The Wall Street Journal and NJ Biz Help Tell the mPhase Story Through High-Visibility Articles to National and Local Business Leaders
On Monday, August 21, a Wall Street Journal article on Lucent Technologies' Bell Labs chronicled Bell Labs' efforts to develop breakthrough technologies that can be quickly brought to market, and mPhase was noted by name as one of its co-developers. "An example of the new approach involves metal detectors made of silicon the width of three human hairs . . ." the article noted. "Under the new regime, Bell Labs is working with (mPhase) to develop it into a device that could help the military detect snipers. Called a magnetometer, the device also could be used by doctors to measure blood flow through subtle changes in the heart's magnetic field. . ." (The article is entitled, "With Its Future Now Uncertain, Bell Labs Turns to Commerce.") http://webreprints.djreprints.com/1540341078301.pdf
“With Its Future Now Uncertain, Bell Labs Turns to Commerce.”
The print version of the Journal is read by an estimated two million readers worldwide, and millions more via the Internet.
A week later, on Monday, August 28, a front-page article in NJ Biz described mPhase's business and financial plans in a story headlined "Big Hopes for A Tiny Machine." The article noted that the new magnetometer will be "50 times smaller and 1,000 times more sensitive than the most powerful devices on the market today. . . While current devices are expensive, bulky and require supercooling to -455 F, the model in progress at mPhase works at room temperature, fits on the dateline of a penny and can pick up on a metal object from more than 30 feet away . . ." CEO Ronald Durando noted in the article, "We pride ourselves on working with Bell Labs . . . It's perhaps the greatest research and development facility the world has ever seen. Now our job is to move (the magnetometer R&D) out of the science arena and try to make a product that has a wide market appeal." http://www.mphasetech.com/njbiz.pdf
The magazine has an audience of 18,000: a readership with an average household net worth of $1.4 million.
mPhase's magnetometer development has yielded a small prototype, about the width of the date on a Lincoln penny, that has already proven a degree of sensitivity far greater than conventional un-cooled detectors. The initial Micro-Electro Mechanical Systems (MEMS) prototype is a single-axis detector of magnetic field changes, but in the future could be developed into a multi-axis, compass-like system for detecting direction. Such a capability could be used to enhance mobile phone global positioning (GPS) technology, at a cost far below currently available but bulky gyroscopes.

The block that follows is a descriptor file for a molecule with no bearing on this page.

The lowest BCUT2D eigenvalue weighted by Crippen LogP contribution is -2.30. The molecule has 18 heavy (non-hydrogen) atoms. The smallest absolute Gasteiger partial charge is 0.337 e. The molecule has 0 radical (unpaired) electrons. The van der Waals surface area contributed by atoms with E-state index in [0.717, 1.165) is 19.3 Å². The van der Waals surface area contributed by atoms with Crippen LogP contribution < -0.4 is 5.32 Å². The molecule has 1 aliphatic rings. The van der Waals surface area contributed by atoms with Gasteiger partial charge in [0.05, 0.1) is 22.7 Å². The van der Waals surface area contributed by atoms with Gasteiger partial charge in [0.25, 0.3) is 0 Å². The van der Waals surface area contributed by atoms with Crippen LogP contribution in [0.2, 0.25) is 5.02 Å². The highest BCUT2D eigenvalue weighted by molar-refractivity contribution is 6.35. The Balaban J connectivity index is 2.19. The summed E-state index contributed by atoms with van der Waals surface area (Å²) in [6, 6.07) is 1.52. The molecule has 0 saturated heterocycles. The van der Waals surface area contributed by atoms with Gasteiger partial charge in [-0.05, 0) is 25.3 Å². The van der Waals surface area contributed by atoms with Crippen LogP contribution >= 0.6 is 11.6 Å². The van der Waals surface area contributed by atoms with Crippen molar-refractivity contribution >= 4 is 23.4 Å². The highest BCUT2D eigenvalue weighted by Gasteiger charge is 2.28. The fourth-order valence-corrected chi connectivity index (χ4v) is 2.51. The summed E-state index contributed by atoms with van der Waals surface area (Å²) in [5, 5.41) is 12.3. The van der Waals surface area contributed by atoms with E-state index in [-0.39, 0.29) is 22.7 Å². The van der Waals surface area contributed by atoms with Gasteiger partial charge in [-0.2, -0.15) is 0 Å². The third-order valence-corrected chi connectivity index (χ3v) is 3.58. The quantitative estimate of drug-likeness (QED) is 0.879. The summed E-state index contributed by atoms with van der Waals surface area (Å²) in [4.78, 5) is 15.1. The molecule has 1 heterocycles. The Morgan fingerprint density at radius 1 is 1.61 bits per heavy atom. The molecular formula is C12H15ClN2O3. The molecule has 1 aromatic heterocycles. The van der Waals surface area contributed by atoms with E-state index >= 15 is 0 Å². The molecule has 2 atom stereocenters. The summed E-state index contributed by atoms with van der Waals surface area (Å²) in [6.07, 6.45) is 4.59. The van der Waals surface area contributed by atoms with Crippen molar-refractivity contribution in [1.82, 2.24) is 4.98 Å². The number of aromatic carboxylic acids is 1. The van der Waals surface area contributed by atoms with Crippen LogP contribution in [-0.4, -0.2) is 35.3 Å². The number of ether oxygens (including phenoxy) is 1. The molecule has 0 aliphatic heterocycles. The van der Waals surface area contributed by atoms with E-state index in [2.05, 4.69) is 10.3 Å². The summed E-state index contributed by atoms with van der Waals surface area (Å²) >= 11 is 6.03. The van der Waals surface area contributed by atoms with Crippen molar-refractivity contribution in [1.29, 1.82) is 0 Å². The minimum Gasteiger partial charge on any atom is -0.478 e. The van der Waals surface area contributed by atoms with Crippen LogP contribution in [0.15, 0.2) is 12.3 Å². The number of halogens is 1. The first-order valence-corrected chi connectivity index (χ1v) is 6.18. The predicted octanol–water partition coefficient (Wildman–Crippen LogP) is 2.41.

In its recent report, "MEMS Inertial Sensors go Consumer," WTC Consulting stated that "the cell phone remains the dangling carrot for gyroscopes, but they are still too expensive for this application." With its very small footprint, combined by low-cost fabrication in silicon, mPhase expects its solution to add less than $5 in bill of materials - within the business case defined by WTC's research.
About mPhase Technologies, Inc.
mPhase Technologies Inc. (OTCBB: XDSL) develops and commercializes next-generation telecommunications and nanotechnology solutions, delivering novel systems to the marketplace that advance functionality and reduce costs. The company, awarded the 2005 Frost & Sullivan Excellence in Technology Award and the Nano 50 Award from NASA Nanotech Briefs, is bringing nanotechnology out of the laboratory and into the market with a planned innovative long life power cell. Additionally, the company is working on prototype ultra-sensitive magnetometers that promise up to a 1,000-fold increase in sensitivity as compared with available un-cooled sensors. More information is available at the mPhase Web site at www.mPhaseTech.com.
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